by dusk and keep the house 50 at night, the house needs 16(50-30)400
= 128K Btu over 16 hours, and C = 128K/(100-50) = 2560 Btu/F, eg 307
ceiling jugs or a 30" diam x 36' greenhouse poly film duct filled with
4" of water, over some welded-wire fence or 1/2" plywood with a layer
of foil underneath.
In my experience, those cross-linked polyethylene milk jugs will leak
if hung like that.
I have a simulation that includes the house (modeled as equivalent to
6k lb of water), and the garage door collectors (with no storage). I
use the TMY2 weather data for Billings to drive the simulation.
In the simulation, I let the garage door collector put heat into the
house during the day until the house temperature gets up to 75F. Once
the house has reached 75F, I dump any additional heat from the garage
door collector -- this happens fairly often in the shoulder months.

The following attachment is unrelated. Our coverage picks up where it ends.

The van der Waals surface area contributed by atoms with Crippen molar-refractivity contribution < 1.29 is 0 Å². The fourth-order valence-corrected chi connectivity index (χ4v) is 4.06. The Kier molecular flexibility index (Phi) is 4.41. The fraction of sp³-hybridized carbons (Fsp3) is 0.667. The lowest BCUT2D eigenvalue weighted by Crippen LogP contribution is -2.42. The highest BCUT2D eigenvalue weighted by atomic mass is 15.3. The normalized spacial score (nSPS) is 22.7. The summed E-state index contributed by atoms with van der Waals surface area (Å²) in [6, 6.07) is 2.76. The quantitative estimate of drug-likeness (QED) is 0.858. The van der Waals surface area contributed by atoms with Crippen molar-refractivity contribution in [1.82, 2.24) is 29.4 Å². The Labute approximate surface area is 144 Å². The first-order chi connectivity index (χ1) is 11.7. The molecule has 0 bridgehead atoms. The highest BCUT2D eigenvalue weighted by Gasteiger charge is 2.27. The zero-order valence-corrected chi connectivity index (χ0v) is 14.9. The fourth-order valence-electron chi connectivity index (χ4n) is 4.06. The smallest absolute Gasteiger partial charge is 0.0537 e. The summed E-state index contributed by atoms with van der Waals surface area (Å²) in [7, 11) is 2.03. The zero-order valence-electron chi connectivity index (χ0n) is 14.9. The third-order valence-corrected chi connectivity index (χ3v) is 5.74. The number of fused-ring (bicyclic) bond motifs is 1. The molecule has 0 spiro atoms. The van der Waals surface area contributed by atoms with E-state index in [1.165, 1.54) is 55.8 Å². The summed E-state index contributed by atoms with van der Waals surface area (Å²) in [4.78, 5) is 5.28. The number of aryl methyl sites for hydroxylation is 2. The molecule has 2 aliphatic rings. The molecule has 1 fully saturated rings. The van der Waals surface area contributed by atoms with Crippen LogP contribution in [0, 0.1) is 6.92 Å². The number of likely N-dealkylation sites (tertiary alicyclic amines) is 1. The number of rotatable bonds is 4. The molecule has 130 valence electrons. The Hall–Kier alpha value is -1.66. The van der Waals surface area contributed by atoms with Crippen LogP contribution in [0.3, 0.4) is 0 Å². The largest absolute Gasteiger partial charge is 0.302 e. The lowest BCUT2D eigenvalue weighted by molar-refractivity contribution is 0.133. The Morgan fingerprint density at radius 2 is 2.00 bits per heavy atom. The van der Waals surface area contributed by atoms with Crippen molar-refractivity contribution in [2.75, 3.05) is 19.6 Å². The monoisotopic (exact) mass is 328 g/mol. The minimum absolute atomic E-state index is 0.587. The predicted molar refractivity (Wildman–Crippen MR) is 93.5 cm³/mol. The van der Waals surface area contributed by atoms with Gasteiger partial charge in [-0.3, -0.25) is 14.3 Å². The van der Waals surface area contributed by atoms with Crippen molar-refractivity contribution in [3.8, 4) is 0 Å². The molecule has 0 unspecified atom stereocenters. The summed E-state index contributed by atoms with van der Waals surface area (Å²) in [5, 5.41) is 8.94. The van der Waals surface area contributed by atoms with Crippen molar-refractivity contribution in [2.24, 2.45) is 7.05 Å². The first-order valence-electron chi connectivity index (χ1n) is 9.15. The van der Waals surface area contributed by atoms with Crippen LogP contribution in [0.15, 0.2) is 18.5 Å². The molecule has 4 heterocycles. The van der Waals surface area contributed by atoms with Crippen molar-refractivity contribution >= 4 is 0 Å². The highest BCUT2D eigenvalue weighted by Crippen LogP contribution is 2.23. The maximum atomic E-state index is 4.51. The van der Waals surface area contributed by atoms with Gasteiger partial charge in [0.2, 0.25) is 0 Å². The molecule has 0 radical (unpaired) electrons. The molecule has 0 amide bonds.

At night I let the house temperature cool to 60F before turning the
furnace on -- this means I am getting 6000lb * 1BTU/lb-F *(75F - 60F)
= 90K BTU out of house as thermal storage? This is good for about 6
hrs -- 30F + (75F - 30F)e^(-6/16) = 61F?
(I plan to check the 6K house mass (which I have no real justification
for :-) by measuring actual cool down rate and comparing it to
predicted with 6k mass and 400 BTU/F-hr loss rate -- this should work?)
I can add about 180 ft^2 more collector area to the South wall of the
house, but it seems like there is not a lot of point to doing this
without adding some new thermal storage that would allow the collected